17. The system of claim 12 further comprising an electromagnetic actuator coupled to and operably extending the pillar.
18. An automotive vehicle comprising:
a stationary and structural, lower pillar member; and
an upper pillar member including a hollow cross-sectional shape;
the upper pillar member being movable from an extended position substantially above a majority of the pillar lower member to a retracted position withdrawn from the area immediately above the pillar lower member.
19. The vehicle of claim 18 further comprising a guide track coupled to the pillar, and automatically moving the upper pillar member along the guide track between the extended and retracted positions.
20. The vehicle of claim 18 further comprising moving at least part of the upper pillar member in a cross-vehicle direction when moved between the extended and retracted positions.
21. The vehicle of claim 18 further comprising:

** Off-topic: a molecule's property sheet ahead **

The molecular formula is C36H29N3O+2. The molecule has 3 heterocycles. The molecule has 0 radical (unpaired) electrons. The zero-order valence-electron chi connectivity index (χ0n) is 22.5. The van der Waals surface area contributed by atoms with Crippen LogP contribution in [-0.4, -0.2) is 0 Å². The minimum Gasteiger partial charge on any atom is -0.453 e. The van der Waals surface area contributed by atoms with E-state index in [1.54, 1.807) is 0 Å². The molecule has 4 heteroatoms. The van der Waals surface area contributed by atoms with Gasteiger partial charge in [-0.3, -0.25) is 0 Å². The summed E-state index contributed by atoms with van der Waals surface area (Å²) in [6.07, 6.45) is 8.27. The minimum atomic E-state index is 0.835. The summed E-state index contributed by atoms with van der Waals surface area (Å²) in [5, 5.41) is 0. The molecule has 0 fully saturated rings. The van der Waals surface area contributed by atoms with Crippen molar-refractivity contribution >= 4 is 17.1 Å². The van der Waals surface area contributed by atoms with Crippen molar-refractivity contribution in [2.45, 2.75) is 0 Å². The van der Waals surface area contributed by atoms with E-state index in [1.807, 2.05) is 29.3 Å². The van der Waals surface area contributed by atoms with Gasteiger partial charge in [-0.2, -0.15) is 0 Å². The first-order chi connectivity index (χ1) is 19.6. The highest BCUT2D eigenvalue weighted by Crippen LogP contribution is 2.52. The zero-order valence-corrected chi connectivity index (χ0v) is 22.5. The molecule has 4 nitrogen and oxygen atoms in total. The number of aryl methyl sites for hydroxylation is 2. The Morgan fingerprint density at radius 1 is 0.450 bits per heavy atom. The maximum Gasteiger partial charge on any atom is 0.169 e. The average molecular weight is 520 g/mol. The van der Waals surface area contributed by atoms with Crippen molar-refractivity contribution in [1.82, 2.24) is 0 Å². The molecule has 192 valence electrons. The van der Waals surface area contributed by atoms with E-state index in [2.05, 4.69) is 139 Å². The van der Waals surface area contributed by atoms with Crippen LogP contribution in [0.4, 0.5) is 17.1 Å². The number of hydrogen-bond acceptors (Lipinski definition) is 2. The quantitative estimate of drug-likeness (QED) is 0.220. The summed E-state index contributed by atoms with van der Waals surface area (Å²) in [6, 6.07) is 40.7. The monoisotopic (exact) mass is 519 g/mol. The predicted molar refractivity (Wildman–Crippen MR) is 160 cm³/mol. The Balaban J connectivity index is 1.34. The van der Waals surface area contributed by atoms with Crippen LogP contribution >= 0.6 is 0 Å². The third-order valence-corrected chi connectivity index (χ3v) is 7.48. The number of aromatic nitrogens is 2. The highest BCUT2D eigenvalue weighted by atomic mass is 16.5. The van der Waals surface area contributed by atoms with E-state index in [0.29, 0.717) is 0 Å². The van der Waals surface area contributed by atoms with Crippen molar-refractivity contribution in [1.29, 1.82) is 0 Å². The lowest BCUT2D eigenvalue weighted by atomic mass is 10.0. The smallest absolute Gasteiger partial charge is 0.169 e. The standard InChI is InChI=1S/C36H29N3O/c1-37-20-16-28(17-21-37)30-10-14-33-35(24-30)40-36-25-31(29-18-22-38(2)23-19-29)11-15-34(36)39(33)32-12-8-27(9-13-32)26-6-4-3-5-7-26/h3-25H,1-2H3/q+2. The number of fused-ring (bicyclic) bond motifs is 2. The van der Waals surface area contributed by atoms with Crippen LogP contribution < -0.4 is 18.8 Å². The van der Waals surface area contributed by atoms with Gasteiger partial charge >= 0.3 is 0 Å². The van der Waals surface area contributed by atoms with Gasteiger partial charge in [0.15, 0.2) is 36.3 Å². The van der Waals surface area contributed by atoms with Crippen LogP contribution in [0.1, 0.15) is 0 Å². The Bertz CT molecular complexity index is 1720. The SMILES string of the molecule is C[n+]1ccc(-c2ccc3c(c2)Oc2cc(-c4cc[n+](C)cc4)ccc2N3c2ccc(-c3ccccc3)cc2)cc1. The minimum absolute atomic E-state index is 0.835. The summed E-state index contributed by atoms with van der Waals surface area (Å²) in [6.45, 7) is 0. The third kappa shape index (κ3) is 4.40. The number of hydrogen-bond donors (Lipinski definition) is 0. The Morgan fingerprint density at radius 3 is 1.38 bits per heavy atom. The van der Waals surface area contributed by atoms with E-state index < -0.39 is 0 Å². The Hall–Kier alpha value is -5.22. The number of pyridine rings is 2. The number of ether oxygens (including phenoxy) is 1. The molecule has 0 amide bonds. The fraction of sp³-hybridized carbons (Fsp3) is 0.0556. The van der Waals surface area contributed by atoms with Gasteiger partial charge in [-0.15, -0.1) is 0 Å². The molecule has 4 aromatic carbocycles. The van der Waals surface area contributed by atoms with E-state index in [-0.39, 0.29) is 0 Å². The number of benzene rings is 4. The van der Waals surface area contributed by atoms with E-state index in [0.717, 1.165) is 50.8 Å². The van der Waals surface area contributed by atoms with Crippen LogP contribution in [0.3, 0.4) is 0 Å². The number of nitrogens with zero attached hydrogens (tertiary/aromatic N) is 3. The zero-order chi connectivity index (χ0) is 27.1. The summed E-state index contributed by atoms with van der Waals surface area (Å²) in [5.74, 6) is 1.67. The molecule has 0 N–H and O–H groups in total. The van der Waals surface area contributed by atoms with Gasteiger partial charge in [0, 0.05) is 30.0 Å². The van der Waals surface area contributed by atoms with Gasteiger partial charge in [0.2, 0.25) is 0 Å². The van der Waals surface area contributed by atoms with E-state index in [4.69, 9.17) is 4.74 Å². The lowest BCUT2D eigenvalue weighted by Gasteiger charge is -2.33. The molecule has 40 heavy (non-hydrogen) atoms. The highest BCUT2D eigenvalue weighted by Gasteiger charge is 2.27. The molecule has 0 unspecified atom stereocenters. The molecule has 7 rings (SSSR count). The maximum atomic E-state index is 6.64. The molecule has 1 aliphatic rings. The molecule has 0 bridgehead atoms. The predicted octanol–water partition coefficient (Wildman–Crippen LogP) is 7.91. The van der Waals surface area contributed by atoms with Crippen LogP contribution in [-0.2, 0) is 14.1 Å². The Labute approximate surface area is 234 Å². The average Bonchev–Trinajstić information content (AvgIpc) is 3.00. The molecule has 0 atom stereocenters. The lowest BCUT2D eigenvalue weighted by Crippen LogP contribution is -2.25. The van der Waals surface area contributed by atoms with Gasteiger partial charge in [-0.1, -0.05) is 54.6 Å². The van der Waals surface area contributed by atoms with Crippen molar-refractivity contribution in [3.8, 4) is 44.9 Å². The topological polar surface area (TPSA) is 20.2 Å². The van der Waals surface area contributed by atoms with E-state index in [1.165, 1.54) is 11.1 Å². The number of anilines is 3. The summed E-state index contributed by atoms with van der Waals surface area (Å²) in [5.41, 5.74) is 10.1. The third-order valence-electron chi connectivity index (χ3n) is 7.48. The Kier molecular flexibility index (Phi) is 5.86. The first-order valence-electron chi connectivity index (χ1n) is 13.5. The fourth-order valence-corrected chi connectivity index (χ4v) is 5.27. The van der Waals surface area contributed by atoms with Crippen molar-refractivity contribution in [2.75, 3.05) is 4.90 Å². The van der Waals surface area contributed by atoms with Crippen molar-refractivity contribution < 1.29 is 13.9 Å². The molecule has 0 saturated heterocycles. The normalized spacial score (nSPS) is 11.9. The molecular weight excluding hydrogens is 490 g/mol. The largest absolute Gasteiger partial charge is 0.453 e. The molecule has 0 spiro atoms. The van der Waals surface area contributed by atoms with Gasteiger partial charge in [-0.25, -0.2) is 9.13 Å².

at least one front passenger door engaging the lower pillar member when in at least one operating condition;
at least one rear passenger door engaging the lower pillar member when in at least one operating condition;
a first side window mounted to and movable relative to the front door;
a second side window mounted to and movable relative to the rear door;
at least one weatherstrip directly mounted to and movable with the upper pillar member and contacting against the first and second side windows; and
a convertible roof system including a linkage mechanism and side rails;
wherein the linkage mechanism and side rails are all movable together from a raised position to a lowered position substantially below a vehicular beltline;
the upper pillar member separating the first and second side windows when the upper pillar member is in its extended position and the windows are in raised positions.
22. The vehicle of claim 18 further comprising a microprocessor controller automatically causing the upper pillar member to retract when moved to its retracted position.